Sunday, May 14, 2006

Do you understand what you are reading?

Reading the Bible is one of the most important spiritual disciplines that Christians practice. Deacons, priests, and bishops all receive Bibles when they are ordained. Our baptismal vows include the promise to “continue in the apostles’ teaching.” The New Testament is our primary source for the apostles’ teaching. And one of the great collects in the Prayer Book tells us to “read, mark, learn, and inwardly digest” the holy scripture so that we may “embrace and ever hold fast the blessed hope of everlasting life.”

Some Christians maintain that prayer and Bible reading and virtually the only spiritual disciplines that Christians need to practice. The Protestant Reformers of the 16th c. are said to have taught 3 things: sola gratia, sola fide, and sola scripture – grace alone, faith alone, and scripture alone.

What I want to say this morning (and say as emphatically as possible) is that grace, faith, and above all scripture are never alone. There may be exceptions, but by and large grace, faith, and scripture all come to us through others, that is, they come to us in community.

Consider two questions in today’s reading: Philip approaches the Ethiopian court official who is reading from the prophet Isaiah and says, “Do you understand what you are reading?” and he responds with another question, “How can I unless someone guides me?”

Now before we delve into those questions, let’s step back and look at some of the details of this story. First, note that the Ethiopian was reading aloud. That’s what one did in the ancient world. Reading silently is a relatively recent phenomenon. Reading was not normally a private activity because books were scarce and expensive. Of course, when I say “book” I don’t mean books as we know them. Books in the ancient world were written on scrolls. Judaism has preserved the tradition of the scroll. A central feature of every synagogue is a large cabinet called an “ark” that contains the Torah written on a scroll. Torah scrolls are always written by hand and they take about a year to produce. Thus, they are enormously expensive. Books as we know them, that is individual leaves of paper or animal skin bound together along their left edge, came into being around the same time that the Christian faith came into being. You will notice that icons of Christ frequently show him holding a book, but Jewish art invariably portrays the Torah as a scroll.

That the Ethiopian was reading tells us a great deal about him. First, he was better educated than the average person in the ancient world. He had to be because the text tells us that he was the treasurer of the queen of Ethiopia. Second, he was a person of considerable power and status. The text tells us that he invited Philip to sit in his “chariot” with him. This was probably not the kind of chariot that was portrayed in the film Ben Hur but something more like a coach. There was not only room for two passengers but room for the Ethiopian to open and read a bulky scroll. Third, he was a man of wealth because he could afford his own copy of the scrolls on which Isaiah was written. More than likely, Isaiah was written on several scrolls. Finally, the fact that he was reading Isaiah and had been to Jerusalem for the feast of Weeks or Pentecost is a fascinating detail. Many ancient peoples were strongly drawn toward Judaism and admired it but did not go through the conversion ritual and become Jews. They were called God-fearers. The Ethiopian may have been one of these. On the other hand, there were Jews in Ethiopia from before the time of Christ. Indeed, legend has it that the stone tablets on which Moses recorded the Ten Commandments were taken to Ethiopia and are still there. It is possible that the Ethiopian was a Jew.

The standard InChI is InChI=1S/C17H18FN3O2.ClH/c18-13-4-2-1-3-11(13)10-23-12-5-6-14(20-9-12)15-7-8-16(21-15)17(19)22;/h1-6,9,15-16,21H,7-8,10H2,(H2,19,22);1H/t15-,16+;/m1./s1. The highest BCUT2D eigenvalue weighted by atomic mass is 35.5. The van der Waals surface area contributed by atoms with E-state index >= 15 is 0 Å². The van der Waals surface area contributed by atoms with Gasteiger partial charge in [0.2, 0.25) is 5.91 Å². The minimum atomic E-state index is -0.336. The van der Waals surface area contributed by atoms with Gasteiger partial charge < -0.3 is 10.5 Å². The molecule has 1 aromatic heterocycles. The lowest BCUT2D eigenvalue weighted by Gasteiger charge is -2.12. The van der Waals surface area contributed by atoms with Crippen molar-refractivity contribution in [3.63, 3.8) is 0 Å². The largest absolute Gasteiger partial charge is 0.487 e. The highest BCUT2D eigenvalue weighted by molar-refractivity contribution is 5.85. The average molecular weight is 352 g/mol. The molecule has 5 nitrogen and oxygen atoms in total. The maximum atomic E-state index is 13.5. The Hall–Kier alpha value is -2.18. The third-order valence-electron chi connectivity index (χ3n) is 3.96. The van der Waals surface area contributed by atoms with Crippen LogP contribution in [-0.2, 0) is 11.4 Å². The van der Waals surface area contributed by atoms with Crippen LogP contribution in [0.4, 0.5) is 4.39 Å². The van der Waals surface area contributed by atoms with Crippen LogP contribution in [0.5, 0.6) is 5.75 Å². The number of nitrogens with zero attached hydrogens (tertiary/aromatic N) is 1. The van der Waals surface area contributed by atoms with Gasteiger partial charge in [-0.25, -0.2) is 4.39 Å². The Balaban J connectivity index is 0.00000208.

However, that is all to set the scene for the conversation between Philip and the Ethiopian. Philip hears him reading from the prophet Isaiah. “"Like a sheep he was led to the slaughter, and like a lamb silent before its shearer, so he does not open his mouth. In his humiliation justice was denied him. Who can describe his generation? For his life is taken away from the earth,” and asks “Do you understand what you are reading?” and the Ethiopian replies, “How can I understand unless someone guides me?”

In many ways, the Bible is a simple book. “The Lord is my shepherd, I shall not want.” That’s pretty straightforward. It’s comforting to us at every age, from infancy to senility. “In the beginning, God created the heavens and the earth.” “Father, forgive them, for they know not what they do.” “What can separate us from the love of God in Christ?” So far, so good. These verses are pretty straightforward, although when we begin to unpack them, we find that they have layers upon layers of meaning.